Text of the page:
Thomas booked the band at larger and larger venues, and before they knew it, Andreason said the band found itself touring with the likes of The Four Seasons, Jan and Dean, Lou Christie, The Four Tops, The Crystals, Terry Stafford, and other top groups of the day.
“We went on the road with them, and then everything really took off after that,” Andreason said. “We started playing bigger venues and making more money, but there wasn’t a lot of money at that time.”
He explained that record sales at the time was three cents a record combined, split amongst the four guys.
“If you sold a million records, that’s $30,000,” he said. “Today if you sell a million records, you’re gonna make $2 or $3 million dollars. The heck of it is, the record (“Surfin’ Bird”) sold way over a million records. We don’t know exactly how much it sold, but it’s millions now. Even though it was three cents a record, we still didn’t get paid.”
Instead, the band made its money on the road with Thomas.
“We toured all over the world at that time,” Andreason said. “We played 289 one-nighters in ‘64. That doesn’t include some of those venues we’d play two or three nights. So, we were on the road constantly. In ‘65, it was the same way - 272 I think it was.”
Though at the height of their musical careers, some things had been happening that the band members weren’t even aware of.
“There were things that happened back then . . . we were offered a contact with Columbia Records and didn’t even know about it,” Andreason said. “We were kept in the dark about it. We were young and really, I guess you’re stupid when you’re 20 years old, but we trusted people we shouldn’t have trusted except for Jimmy Thomas. Jimmy made it happen for us. He was the reason that we were as successful as we were particularly on tour dates because he kept us really busy and we played some just fantastic venues back then and played with just about everybody that was around at the time.”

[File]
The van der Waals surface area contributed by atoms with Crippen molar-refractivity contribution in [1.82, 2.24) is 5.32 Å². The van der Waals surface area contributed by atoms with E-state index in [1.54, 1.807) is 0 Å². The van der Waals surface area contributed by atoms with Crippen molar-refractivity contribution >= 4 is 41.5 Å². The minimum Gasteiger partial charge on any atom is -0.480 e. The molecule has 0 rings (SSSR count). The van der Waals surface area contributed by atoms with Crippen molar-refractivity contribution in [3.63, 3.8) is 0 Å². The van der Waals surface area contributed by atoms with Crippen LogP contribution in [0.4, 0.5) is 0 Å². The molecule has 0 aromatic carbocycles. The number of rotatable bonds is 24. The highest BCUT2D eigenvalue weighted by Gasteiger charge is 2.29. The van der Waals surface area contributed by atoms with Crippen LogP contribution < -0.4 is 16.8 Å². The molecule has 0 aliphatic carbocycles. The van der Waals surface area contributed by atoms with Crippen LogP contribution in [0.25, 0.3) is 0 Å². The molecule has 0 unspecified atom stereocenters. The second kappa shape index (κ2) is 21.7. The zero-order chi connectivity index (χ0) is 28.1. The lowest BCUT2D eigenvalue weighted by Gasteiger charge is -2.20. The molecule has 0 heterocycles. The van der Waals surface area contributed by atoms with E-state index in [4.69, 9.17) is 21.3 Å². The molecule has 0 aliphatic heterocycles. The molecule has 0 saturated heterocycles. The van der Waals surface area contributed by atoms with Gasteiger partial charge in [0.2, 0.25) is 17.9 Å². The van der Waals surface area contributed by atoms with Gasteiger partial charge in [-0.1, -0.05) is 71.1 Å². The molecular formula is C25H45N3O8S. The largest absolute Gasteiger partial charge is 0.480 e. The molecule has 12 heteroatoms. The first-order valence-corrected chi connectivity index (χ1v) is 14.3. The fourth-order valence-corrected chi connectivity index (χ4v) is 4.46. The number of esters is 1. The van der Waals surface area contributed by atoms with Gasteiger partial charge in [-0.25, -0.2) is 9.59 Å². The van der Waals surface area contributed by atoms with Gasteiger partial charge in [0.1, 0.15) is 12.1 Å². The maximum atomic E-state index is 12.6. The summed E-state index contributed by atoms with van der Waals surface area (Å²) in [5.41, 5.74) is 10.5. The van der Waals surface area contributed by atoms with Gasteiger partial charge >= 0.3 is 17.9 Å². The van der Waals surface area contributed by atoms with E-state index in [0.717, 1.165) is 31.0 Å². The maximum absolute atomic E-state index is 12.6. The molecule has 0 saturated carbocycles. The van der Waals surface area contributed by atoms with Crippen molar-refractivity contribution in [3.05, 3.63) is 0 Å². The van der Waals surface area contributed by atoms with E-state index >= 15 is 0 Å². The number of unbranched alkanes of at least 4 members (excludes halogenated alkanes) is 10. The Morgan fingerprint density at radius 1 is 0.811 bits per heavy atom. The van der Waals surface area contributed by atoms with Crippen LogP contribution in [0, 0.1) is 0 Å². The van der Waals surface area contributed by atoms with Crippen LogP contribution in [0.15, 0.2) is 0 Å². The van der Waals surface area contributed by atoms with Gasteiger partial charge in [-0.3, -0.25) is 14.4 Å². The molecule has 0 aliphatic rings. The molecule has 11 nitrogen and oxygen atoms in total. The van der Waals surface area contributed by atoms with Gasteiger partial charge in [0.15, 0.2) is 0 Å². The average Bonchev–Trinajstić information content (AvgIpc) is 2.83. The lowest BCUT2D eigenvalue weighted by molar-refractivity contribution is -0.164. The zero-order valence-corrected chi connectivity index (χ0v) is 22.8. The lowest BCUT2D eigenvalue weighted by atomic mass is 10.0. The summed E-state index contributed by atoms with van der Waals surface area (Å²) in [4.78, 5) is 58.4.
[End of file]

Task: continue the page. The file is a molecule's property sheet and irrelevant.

When the music scene began changing rapidly, The Trashmen were faced with a hard question keep playing music and trying to get another hit, or hang it up and move on to the next chapter of their lives.
“We were still playing all the time, but the music was changing and going to acid rock,” Andreason said. “There was a lot of drugs starting to be used and the audiences changed they weren’t dancing anymore. They were sitting on the floor. We didn’t want to play it. Not that we couldn’t play it we just didn’t want to.
“Our time had come and was going. We didn’t want to ride it down and play clubs and just play five nights a week someplace we didn’t want to do that. We wanted to do something else. We had ridden the wave, so to speak, and enjoyed the ride.”
Andreason said when The Beatles came out, if you were an American group, it was tough to sell records.
“Unless you were The Four Seasons or The Beach Boys, you weren’t selling records,” he said.” So, when it ended in ‘67, everything comes to an end and everything changes. We thought we’d go on to a different part of our lives.”
Andreason said Winslow aspired to get back into banking, go back to school, and begin a career. He said Reed was working as general manager for a manufacturing company.
“Steve wanted to continue to play,” Andreason recalled. In what seemed to be a majority-rule situation, The Trashmen decided to call it quits in 1967, and focus on other career paths and families.
“We left on good terms. In fact, we’d go out and see Steve play some nights and see how he was doing,” Andreason said. “He played his whole life. That’s all he did. There should be a movie made on his life. Steve was the kind of guy that, he was just a loose cannon in a way . . . he was the kind of guy, if he had $10 in his pocket, and you needed it, he’d give it to you that’s just the way he was. He was a free spirit for sure. He was a good guy, a loyal guy. He went on to play, and we started our careers.”